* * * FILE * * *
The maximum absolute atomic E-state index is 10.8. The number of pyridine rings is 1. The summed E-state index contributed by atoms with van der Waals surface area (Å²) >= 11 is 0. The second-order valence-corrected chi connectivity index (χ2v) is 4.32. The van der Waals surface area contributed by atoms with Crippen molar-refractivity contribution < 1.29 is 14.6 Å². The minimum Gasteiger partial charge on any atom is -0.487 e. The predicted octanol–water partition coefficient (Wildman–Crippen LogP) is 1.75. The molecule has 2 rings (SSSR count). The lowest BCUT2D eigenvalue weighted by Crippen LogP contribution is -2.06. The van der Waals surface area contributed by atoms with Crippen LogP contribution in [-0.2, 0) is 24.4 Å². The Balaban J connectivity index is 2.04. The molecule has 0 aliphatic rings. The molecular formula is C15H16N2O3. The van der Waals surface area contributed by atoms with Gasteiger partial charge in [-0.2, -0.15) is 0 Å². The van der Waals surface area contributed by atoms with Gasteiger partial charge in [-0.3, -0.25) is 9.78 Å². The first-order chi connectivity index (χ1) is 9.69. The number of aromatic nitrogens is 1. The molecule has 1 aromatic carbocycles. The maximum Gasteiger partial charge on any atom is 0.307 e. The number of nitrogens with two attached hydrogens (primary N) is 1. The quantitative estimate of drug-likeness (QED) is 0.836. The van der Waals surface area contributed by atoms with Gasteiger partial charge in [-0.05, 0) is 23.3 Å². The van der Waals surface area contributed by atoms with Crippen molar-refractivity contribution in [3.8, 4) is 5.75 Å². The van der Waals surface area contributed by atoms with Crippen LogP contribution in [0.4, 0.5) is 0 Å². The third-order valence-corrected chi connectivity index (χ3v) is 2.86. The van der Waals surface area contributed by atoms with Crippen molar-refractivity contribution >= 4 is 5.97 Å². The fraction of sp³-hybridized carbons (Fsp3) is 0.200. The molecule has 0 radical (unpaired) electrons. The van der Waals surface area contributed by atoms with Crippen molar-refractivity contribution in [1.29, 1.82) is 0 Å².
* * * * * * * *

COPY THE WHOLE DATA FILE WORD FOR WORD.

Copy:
The maximum absolute atomic E-state index is 10.8. The number of pyridine rings is 1. The summed E-state index contributed by atoms with van der Waals surface area (Å²) >= 11 is 0. The second-order valence-corrected chi connectivity index (χ2v) is 4.32. The van der Waals surface area contributed by atoms with Crippen molar-refractivity contribution < 1.29 is 14.6 Å². The minimum Gasteiger partial charge on any atom is -0.487 e. The predicted octanol–water partition coefficient (Wildman–Crippen LogP) is 1.75. The molecule has 2 rings (SSSR count). The lowest BCUT2D eigenvalue weighted by Crippen LogP contribution is -2.06. The van der Waals surface area contributed by atoms with Crippen LogP contribution in [-0.2, 0) is 24.4 Å². The Balaban J connectivity index is 2.04. The molecule has 0 aliphatic rings. The molecular formula is C15H16N2O3. The van der Waals surface area contributed by atoms with Gasteiger partial charge in [-0.2, -0.15) is 0 Å². The van der Waals surface area contributed by atoms with Gasteiger partial charge in [-0.3, -0.25) is 9.78 Å². The first-order chi connectivity index (χ1) is 9.69. The number of aromatic nitrogens is 1. The molecule has 1 aromatic carbocycles. The maximum Gasteiger partial charge on any atom is 0.307 e. The number of nitrogens with two attached hydrogens (primary N) is 1. The quantitative estimate of drug-likeness (QED) is 0.836. The van der Waals surface area contributed by atoms with Gasteiger partial charge in [-0.05, 0) is 23.3 Å². The van der Waals surface area contributed by atoms with Crippen molar-refractivity contribution in [3.8, 4) is 5.75 Å². The van der Waals surface area contributed by atoms with Crippen LogP contribution in [0.4, 0.5) is 0 Å². The third-order valence-corrected chi connectivity index (χ3v) is 2.86. The van der Waals surface area contributed by atoms with Crippen molar-refractivity contribution >= 4 is 5.97 Å². The fraction of sp³-hybridized carbons (Fsp3) is 0.200. The molecule has 0 radical (unpaired) electrons. The van der Waals surface area contributed by atoms with Crippen molar-refractivity contribution in [1.29, 1.82) is 0 Å².